Brighton and Hove’s city council currently have no plans to introduce a charging CAZ. However, the Green Party are pressing for a complete ban on petrol and diesel cars from the centre, something opposed by the ruling Labour Party.


Bristol City Council have agreed plans for a ‘hybrid’ CAZ, which will see all diesel cars banned from entering parts of the city centre.

The plans include a charging CAZ that would levy only non-compliant commercial vehicles: LGVs £9/day; buses, coaches and HGVs £100/day. But also, controversially, a blanket ban on private diesel cars entering a small inner city ‘core’ area of the CAZ, between 0700-1500hrs.

If approved by Whitehall, the scheme would be implemented in March 2021. But Bristol’s plan has been met with concern from some quarters. In part because the ban on all private diesels departs from government CAZ guidelines – failing to distinguish between older, more polluting vehicles and much cleaner modern Euro 6 standards which emit less NO2 than some of the older petrol cars permitted in the inner zone.


Cambridge City Council is currently studying the feasibility of a CAZ in the historic centre.


Derby, which was originally expected to introduce a charging CAZ, is now planning a non-charging CAZ.


Since 2019 Glasgow has had an LEZ in force, currently applying only to some buses. However, from December 31 2022 it will apply to lorries, vans and private cars.


Leicester is proposing introducing a small CAZ in the Summer of 2021. Non-compliant taxis charged £8/day and buses £50/day. Vans and cars exempt.


Leeds’ CAZ will not impose fees on private cars and vans, but non-compliant HGVs, buses, coaches will pay £50/day, taxis and private hire vehicles £12.50/day. To be introduced mid-2020 (date TBA).


Manchester is planning to introduce a £100/day charging CAZ for non-compliant HGVs in 2021 – expanding to £7.50/day for non-compliant vans, minibuses, motorhomes and motorised horseboxes in 2023.

Newcastle and Gateshead

Newcastle and Gateshead plan (subject to government approval) to introduce a charging CAZ for high emission vehicles in 2021. Non-compliant HGVs, buses and coaches would be charged £50 to enter Newcastle City Centre, taxis and vans, £12.50. Cars initially exempt.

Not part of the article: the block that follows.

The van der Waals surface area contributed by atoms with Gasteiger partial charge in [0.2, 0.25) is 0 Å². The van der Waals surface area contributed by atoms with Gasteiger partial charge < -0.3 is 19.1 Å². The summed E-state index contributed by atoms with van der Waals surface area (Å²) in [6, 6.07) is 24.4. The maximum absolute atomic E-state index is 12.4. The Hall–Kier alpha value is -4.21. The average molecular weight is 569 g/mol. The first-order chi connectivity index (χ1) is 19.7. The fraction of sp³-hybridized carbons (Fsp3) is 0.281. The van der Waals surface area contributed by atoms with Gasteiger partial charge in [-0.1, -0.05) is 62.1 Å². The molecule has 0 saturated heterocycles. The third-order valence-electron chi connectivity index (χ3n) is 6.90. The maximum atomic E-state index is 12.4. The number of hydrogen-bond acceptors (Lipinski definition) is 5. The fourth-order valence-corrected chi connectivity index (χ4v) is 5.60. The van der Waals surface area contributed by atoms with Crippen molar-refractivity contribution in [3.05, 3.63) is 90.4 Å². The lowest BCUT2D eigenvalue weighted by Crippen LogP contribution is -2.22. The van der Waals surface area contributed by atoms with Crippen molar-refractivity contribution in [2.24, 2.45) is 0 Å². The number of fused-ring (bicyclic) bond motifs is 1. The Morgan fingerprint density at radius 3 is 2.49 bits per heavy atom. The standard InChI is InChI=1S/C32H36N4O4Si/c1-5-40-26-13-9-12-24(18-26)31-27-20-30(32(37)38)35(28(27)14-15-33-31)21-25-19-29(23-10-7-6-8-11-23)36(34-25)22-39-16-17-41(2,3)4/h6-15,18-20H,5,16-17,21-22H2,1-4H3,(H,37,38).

They also aim to cut traffic on the Tyne Bridge to one lane in each direction.


Oxford City Council proposes gradually turning the city centre into a Zero Emission Zone (ZEZ), starting with banning all non-zero emission vehicles from parking and loading during certain hours in an inner zone, with a Euro 6 requirement for buses in a larger zone. In the Council’s own words, ‘a ZEZ could apply to some vehicles and journey types, with restrictions increased gradually to all vehicles in the following years to create a largely transport emissions-free city centre by 2035.’


Portsmouth proposes introducing a Class B charging CAZ (date TBC). Non-compliant buses, coaches, taxis, private hire and HGVs would pay up to £20/day. Cars exempt.


Sheffield is also planning to introduce a charging CAZ in late 2020, which exempts cars.


Southampton is now planning a non-charging CAZ.


The City of York Council proposes banning private cars from York’s city centre by 2023.

Other areas

Other areas where CAZs (of various types, but mostly non-charging) are likely to be introduced include:

  • Aberdeen
  • Caerphilly
  • Dundee
  • Edinburgh
  • Fareham
  • Liverpool
  • Slough
  • St Albans
  • Warrington
  • Wokingham

Basildon, Canterbury, Cardiff, Exeter and Nottingham have all ruled out a CAZ.

This list will be updated as more information becomes available.

Further information

For more information and guidance on Clean Air Zones and operating vehicles in the Ultra Low Emission Zone (ULEZ) please speak to your LeasePlan Account Manager. If you’re not yet a LeasePlan customer, please call  01753 802448 or email 

(last updated 20 January 2020)